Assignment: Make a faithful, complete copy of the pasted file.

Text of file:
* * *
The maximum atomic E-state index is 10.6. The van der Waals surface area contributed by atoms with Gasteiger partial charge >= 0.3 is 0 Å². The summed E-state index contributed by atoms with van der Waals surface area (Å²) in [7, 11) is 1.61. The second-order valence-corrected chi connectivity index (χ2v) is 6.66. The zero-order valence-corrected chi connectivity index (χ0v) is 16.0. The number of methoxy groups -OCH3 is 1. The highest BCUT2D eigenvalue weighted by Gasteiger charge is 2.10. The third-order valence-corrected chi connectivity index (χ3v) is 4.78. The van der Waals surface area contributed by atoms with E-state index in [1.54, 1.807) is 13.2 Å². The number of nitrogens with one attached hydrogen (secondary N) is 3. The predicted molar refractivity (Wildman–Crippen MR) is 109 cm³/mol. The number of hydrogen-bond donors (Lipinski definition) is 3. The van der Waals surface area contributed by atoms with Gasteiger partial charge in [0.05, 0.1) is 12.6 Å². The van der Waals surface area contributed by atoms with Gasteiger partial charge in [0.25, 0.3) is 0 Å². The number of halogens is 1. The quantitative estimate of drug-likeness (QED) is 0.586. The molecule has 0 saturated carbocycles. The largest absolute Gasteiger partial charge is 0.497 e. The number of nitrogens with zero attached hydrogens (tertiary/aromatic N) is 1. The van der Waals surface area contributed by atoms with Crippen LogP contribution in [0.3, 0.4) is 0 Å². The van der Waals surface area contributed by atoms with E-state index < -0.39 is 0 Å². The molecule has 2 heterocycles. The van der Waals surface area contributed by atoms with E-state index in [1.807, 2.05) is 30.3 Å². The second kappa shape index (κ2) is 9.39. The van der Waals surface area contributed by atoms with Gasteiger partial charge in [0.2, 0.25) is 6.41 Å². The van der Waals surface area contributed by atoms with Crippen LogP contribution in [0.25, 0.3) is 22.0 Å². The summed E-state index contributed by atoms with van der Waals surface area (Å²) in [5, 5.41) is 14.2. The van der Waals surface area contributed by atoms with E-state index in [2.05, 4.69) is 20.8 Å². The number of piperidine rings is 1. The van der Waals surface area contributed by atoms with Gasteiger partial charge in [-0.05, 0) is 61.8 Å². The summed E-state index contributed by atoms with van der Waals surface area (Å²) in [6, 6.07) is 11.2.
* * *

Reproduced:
The maximum atomic E-state index is 10.6. The van der Waals surface area contributed by atoms with Gasteiger partial charge >= 0.3 is 0 Å². The summed E-state index contributed by atoms with van der Waals surface area (Å²) in [7, 11) is 1.61. The second-order valence-corrected chi connectivity index (χ2v) is 6.66. The zero-order valence-corrected chi connectivity index (χ0v) is 16.0. The number of methoxy groups -OCH3 is 1. The highest BCUT2D eigenvalue weighted by Gasteiger charge is 2.10. The third-order valence-corrected chi connectivity index (χ3v) is 4.78. The van der Waals surface area contributed by atoms with E-state index in [1.54, 1.807) is 13.2 Å². The number of nitrogens with one attached hydrogen (secondary N) is 3. The predicted molar refractivity (Wildman–Crippen MR) is 109 cm³/mol. The number of hydrogen-bond donors (Lipinski definition) is 3. The van der Waals surface area contributed by atoms with Gasteiger partial charge in [0.05, 0.1) is 12.6 Å². The van der Waals surface area contributed by atoms with Gasteiger partial charge in [0.25, 0.3) is 0 Å². The number of halogens is 1. The quantitative estimate of drug-likeness (QED) is 0.586. The molecule has 0 saturated carbocycles. The largest absolute Gasteiger partial charge is 0.497 e. The number of nitrogens with zero attached hydrogens (tertiary/aromatic N) is 1. The van der Waals surface area contributed by atoms with Crippen LogP contribution in [0.3, 0.4) is 0 Å². The van der Waals surface area contributed by atoms with E-state index < -0.39 is 0 Å². The molecule has 2 heterocycles. The van der Waals surface area contributed by atoms with E-state index in [1.807, 2.05) is 30.3 Å². The second kappa shape index (κ2) is 9.39. The van der Waals surface area contributed by atoms with Gasteiger partial charge in [0.2, 0.25) is 6.41 Å². The van der Waals surface area contributed by atoms with Crippen LogP contribution in [0.25, 0.3) is 22.0 Å². The summed E-state index contributed by atoms with van der Waals surface area (Å²) in [5, 5.41) is 14.2. The van der Waals surface area contributed by atoms with E-state index in [2.05, 4.69) is 20.8 Å². The number of piperidine rings is 1. The van der Waals surface area contributed by atoms with Gasteiger partial charge in [-0.05, 0) is 61.8 Å². The summed E-state index contributed by atoms with van der Waals surface area (Å²) in [6, 6.07) is 11.2.